City Of Wanderers
Wandering the streets of an unfamiliar city, I catch myself thinking, ‘Hey, this is a pretty open-world experience’ – one of those uncanny moments when you see life in videogaming terms, like scouting out ideal sniper positions on actual rooftops or visualising yourself performing a nifty bit of close-quarter combat on an antisocial fellow commuter.
As an advertising promise, ‘open world’ is the new AI. Even id Software, kings of the two-and-a-half-dimensional maze shooter, are going all Fallout 3 with the upcoming Rage. Of course, the roots of the open-world ideal lie in 8bit-era classics such as Elite and Tir Na Nog. But in the modern era, largely thanks to the success of GTAIII and its successors, ‘open world’ has become a must-have fashionable feature, even for games that an open world renders more irritating and less fun.
It’s worth pointing out, though, that the real world is not very open. Lots of it is fenced or walled off; there are metal detectors, mortice locks and policemen. You can’t simply wander into someone else’s house, or climb a mobile phone mast, without risking prosecution. Many ‘open-world’ games, too, start off more shut than open, feeding motivation and progression by only gradually allowing the player access to new areas. But the logical endpoint of such a schema is still a state where all doors are finally unlocked and you can go anywhere: in other words, a completely unrealistic world.
Just how closed our own world is increasingly becoming is detailed in a brilliant recent book by Anna Minton, Ground Control, about the rise in Britain of the ‘gated development’ and the long sell-off of public land to private corporations, who then make up severely restrictive codes of conduct for the public and patrol their privatised urban centres with private police forces and CCTV. In that sense, at least, reality is becoming more like a videogame. Soon enough the whole of England will feel like Arkham Asylum.
In another, quite monstrous way, the management of these privatised districts resembles the design of a banal open-world entertainment product. One executive is quoted by Minton as defending his strict busker-control policy thus: “We prefer planned creativity. There’s a trade-off between public safety and spontaneity. What you want is a few surprises, I agree with that, so we add in unpredictability with lighting schemes and water features, anything that adds to the quirkiness of what happens when you walk around as a consumer”. This is progress: just as you can hardly walk around in most modern videogames as anything other than a consumer or a serial killer, so the roles of actual pedestrians are to be narrowed in repertoire until you do not have the right to walk around a town centre unless you are walking around “as a consumer”. And thus the frustrating gap between what you can do in videogames and what you can do in real life will not seem quite so wide.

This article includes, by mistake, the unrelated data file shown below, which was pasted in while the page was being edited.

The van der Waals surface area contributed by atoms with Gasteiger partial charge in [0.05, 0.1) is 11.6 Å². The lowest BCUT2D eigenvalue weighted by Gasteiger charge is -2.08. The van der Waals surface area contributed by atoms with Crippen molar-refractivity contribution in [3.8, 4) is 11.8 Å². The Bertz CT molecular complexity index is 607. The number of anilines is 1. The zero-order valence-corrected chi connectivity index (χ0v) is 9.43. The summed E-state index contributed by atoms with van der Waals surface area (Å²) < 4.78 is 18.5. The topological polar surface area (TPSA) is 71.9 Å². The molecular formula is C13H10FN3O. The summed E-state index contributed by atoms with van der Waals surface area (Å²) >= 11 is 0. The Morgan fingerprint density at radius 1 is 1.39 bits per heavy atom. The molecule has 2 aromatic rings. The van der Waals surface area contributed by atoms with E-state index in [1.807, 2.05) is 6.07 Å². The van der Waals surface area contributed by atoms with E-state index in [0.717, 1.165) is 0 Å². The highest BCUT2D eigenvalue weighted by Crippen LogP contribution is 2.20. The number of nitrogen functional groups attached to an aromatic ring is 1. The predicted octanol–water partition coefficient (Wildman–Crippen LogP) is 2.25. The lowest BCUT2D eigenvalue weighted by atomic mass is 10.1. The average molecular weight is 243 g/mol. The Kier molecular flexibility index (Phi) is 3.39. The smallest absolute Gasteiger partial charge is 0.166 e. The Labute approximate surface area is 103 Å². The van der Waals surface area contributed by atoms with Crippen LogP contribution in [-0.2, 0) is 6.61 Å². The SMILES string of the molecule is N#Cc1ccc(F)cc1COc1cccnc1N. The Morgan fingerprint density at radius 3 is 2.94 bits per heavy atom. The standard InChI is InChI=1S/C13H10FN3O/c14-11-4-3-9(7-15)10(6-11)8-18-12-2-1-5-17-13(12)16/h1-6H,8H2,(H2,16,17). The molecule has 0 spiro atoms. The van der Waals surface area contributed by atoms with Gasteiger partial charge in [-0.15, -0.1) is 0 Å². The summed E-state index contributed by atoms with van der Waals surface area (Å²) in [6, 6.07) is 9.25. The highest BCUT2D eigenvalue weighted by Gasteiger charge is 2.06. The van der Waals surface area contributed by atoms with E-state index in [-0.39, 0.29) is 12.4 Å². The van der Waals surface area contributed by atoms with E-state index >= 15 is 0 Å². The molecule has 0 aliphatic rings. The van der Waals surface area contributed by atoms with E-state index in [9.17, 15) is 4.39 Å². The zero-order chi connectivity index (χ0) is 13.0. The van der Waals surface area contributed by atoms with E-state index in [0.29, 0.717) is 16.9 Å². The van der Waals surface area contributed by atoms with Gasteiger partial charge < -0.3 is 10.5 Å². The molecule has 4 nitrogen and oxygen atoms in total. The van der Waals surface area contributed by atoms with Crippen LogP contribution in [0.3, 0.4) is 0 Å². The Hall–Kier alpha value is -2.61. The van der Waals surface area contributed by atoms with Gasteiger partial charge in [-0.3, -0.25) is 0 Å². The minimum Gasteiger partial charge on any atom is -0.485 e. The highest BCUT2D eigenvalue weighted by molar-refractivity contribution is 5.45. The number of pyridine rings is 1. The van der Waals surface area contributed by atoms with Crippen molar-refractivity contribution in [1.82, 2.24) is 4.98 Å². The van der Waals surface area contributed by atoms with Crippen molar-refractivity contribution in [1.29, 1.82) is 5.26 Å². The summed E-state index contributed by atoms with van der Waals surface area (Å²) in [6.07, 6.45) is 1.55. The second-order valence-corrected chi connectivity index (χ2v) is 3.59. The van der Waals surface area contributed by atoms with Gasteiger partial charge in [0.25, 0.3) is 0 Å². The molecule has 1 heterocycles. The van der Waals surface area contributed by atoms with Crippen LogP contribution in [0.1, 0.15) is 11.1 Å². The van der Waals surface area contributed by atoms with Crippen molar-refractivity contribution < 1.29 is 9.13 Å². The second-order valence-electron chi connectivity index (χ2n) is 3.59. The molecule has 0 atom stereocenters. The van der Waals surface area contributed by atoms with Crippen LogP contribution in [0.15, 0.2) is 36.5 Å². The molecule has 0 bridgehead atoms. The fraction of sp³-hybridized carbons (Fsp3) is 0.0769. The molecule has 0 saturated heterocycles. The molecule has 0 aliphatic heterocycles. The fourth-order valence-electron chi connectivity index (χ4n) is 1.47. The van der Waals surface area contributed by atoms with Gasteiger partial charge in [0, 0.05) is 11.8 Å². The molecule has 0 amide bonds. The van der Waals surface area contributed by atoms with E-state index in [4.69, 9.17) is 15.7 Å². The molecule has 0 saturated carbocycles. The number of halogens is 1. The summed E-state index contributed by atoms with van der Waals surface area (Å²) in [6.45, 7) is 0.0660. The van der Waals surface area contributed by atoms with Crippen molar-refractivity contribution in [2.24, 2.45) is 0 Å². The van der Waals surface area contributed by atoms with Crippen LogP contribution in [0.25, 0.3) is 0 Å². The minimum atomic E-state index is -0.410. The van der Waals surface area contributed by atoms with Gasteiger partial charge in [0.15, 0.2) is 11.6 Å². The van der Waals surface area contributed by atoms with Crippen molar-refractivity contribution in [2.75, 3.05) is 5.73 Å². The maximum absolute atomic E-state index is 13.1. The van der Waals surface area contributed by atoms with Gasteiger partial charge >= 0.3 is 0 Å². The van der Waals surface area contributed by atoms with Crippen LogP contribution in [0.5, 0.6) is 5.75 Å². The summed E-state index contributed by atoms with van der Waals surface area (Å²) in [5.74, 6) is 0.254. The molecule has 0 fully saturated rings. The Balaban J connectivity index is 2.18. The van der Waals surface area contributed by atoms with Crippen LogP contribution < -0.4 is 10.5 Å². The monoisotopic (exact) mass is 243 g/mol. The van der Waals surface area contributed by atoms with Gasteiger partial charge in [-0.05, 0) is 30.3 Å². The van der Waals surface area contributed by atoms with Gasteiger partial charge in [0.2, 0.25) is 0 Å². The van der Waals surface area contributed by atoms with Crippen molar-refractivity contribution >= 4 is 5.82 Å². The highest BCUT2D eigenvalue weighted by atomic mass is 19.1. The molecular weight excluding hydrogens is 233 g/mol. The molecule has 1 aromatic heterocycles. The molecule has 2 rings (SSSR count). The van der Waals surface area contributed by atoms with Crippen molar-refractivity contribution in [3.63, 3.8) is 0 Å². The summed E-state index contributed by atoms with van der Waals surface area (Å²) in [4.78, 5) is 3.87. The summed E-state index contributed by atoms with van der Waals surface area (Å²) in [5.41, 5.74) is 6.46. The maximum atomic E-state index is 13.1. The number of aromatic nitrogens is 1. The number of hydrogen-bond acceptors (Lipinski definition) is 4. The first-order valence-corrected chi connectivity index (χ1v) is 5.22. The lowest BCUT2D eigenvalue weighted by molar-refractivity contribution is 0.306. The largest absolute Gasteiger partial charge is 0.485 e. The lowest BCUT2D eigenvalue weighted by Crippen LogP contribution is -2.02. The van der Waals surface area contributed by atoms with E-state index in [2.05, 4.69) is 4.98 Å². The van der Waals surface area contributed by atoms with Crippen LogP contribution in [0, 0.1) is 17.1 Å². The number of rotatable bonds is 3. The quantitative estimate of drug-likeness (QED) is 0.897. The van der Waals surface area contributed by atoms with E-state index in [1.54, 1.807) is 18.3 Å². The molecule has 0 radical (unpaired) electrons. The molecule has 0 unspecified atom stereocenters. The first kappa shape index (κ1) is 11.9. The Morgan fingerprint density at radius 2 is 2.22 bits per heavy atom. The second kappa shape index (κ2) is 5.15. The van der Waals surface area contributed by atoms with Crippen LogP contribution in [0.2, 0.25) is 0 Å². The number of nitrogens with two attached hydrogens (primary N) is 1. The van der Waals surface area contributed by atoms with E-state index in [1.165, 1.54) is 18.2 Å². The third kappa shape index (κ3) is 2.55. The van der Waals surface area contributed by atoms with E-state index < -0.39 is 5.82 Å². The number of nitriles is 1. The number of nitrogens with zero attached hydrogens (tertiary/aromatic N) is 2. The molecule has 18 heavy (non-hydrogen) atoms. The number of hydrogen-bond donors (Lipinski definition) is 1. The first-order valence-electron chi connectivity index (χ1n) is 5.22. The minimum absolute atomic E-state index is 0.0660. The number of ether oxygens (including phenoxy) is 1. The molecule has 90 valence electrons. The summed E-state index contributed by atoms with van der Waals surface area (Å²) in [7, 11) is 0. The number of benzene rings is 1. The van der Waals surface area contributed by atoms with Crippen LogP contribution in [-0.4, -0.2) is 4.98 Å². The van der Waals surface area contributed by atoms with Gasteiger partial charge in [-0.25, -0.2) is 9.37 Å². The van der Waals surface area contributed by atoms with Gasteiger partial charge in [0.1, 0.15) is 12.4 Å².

The flâneurs of 19th-century Paris did not “walk around as consumers”, but as the opposite: their joy was to explore the city without any plan, let alone any prospective purchase. (Baudelaire defined a flâneur as someone who walks the city in order to experience it.) And one contemporary study cited by Minton makes a similar point about modern life: “One of the most important functions of public space is to allow people to ‘do nothing’”. If you like, you can play GTAIV as a flâneur, taking no missions and doing no violence, but this would be playing against the grain. Open-world games are simply not detailed, textured and unpredictable enough to reward such doing-nothing, which is why there is always a tension between their inviting sprawl and the rigid mission structures that overlay them (a point well explored recently by Jim Rossignol at the Rock, Paper, Shotgun blog).
One of my favourite things to do in a new city is to find a café with a good street view and sit there nursing a coffee. The closest analogue to such an experience in videogames, I think, is drinking the pigeon-prepared coffee in the electro-jazz bar of Animal Crossing: Wild World. On the other hand, if I go to see a film I want to be led by the nose through the story, just as I am happy to be so led in Call Of Duty: World At War. Only a few games manage the subtle feat of Far Cry 2, which leads you by the nose through an apparently open world.
In general, it’s clear that a shift in the form’s ambition has taken place. Videogames used to want to be movies; now, it seems, more and more of them want to be curiously underpopulated and low-contingency cities. Meanwhile, our actual cities want to be risk-free virtualised consumer experiences. Was there ever such a thing as an ‘open world’, either on your screen or outside your window?
Steven Poole is the author of Trigger Happy: The Inner Life Of Videogames. Visit him online at stevenpoole.net.